Bone marrow–derived stem cells have been used in recent attempts at myocardial regeneration and neoangiogenesis.8 However, bone marrow–derived stem cells are composed of a heterogeneous group of cells, and many controversies remain regarding the ideal subtype for cell therapy.5 Among the multipotent cells found in the bone marrow are mesenchymal stem cells (MSCs), which can differentiate into nerve cells, skeletal muscle cells, and vascular endothelial cells.9 MSCs have been used for cardiomyoplasty and to induce neovascularization when they are injected into infarcted myocardium.6,10 Preclinical studies investigating bone marrow–derived cells as treatment for ischemic myocardium have been performed preferentially in the acute ischemia model; data in the chronic ischemia model are lacking. Moreover, chronic myocardial ischemia leading to heart failure is a leading cause of morbidity and mortality in the United States. Accordingly, the aim of the present study was to determine whether bone marrow–derived MSC transplantation would improve the morphology and function of the heart in a chronic canine model of myocardial ischemia.
This study was reviewed and approved by the University of Texas Health Science Center Houston (UTHSCH) Animal Welfare Committee and conducted at the UTHSCH Center for Laboratory Animal Medicine and Care, located at the Department of Veterinary Medicine and Surgery of the University of Texas M.D. Anderson Cancer Center. For this study, 12 healthy adult mongrel dogs of either sex, weighing between 25 and 35 kg each, were subjected to open-chest surgery.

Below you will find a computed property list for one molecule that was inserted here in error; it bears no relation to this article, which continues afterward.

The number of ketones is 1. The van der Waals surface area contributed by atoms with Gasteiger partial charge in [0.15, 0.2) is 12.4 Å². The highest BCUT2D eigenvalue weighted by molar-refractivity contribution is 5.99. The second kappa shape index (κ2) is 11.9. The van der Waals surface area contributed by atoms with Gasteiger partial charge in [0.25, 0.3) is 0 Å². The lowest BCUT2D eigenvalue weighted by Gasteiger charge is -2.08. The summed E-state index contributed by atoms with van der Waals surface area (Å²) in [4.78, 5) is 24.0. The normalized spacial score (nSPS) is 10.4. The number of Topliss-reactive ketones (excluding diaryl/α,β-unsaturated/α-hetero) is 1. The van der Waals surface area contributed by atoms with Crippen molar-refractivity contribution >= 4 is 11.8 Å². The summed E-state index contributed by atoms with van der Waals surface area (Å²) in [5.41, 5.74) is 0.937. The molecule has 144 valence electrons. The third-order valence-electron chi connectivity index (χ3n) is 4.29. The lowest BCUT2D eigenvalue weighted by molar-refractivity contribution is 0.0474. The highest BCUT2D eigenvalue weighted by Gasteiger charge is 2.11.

Cell Isolation, Culture, and Labeling
Allogeneic canine MSC isolation was performed at Osiris Therapeutics, Inc (Baltimore, Md) as described previously.11 Briefly, bone marrow aspirates were passed through a density gradient to eliminate unwanted cell types. When plated, a small number of cells developed in visible symmetric colonies by days 5 to 7. Hematopoietic cells, fibroblasts, and other nonadherent cells were washed away during medium changes. The remaining purified MSC population was further expanded in culture. Cells were then harvested, labeled with the cross-linkable membrane dye CM-DiI (Molecular Probes, Inc) and the nuclear stain DAPI, and frozen in cryocyte bags. Frozen cells were stored in the vapor phase of liquid nitrogen until the time of implantation. Before injection, the cells were thoroughly washed and resuspended in a 10-mL volume of saline (1×106 MSC/mL). At the time of delivery, the viability of the cell suspension was confirmed to be greater than 70%.